There are two main types of transplants – Autologous and Allogenic.
Autologous Transplants: This means that the bone marrow or stem cells used for the transplant are one’s own. A little bit of the patient’s bone marrow or stem cells is taken and stored before high dose treatment. When the treatment is over, the bone marrow or stem cells are given back through a vein.
Allogeneic Transplants: In this type of transplant, bone marrow or peripheral blood stem cells donated by someone else is used. It is essential that the donor’s tissue matches. The most suitable donor is usually a close relative, most commonly a brother or sister. It is possible to get a good match from an unrelated donor.
Who can be a donor for an allogenic transplant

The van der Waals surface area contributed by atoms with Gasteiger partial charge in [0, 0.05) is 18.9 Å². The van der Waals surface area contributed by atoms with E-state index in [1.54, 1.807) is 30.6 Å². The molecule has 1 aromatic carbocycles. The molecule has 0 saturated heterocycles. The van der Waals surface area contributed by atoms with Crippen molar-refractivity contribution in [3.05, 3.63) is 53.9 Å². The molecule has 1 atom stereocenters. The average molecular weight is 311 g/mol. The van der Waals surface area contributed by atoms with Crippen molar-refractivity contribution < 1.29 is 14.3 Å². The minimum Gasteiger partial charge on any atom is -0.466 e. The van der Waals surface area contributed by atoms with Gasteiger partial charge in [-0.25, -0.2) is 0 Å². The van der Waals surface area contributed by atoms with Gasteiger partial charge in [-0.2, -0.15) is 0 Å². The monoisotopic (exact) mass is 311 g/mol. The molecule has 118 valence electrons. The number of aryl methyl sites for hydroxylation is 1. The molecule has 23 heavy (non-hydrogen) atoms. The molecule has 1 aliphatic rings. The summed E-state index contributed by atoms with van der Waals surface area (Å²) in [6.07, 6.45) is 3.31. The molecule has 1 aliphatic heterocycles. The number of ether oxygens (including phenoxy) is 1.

To determine whether a family member is a match, a DNA test is required. A sample of cells from the inner cheek or a sample of blood is sent to a special DNA testing laboratory. If the person is a match, he or she will undergo a physical examination to determine if he or she is healthy enough to be a donor. The donor’s stem cells must have similar genetic markers as the patient’s. These markers are called human leukocyte antigens or HLA type. It is usual to start by testing the brothers and sisters, as they are likely to provide the best match; parents are not usually good matches. There is a 35 percent chance that a patient will have a sibling whose bone marrow is a perfect match. If the patient has no matched sibling, a donor may be located in one of the international bone marrow donor registries or a mis-matched transplant (Haplo-identical) may be considered.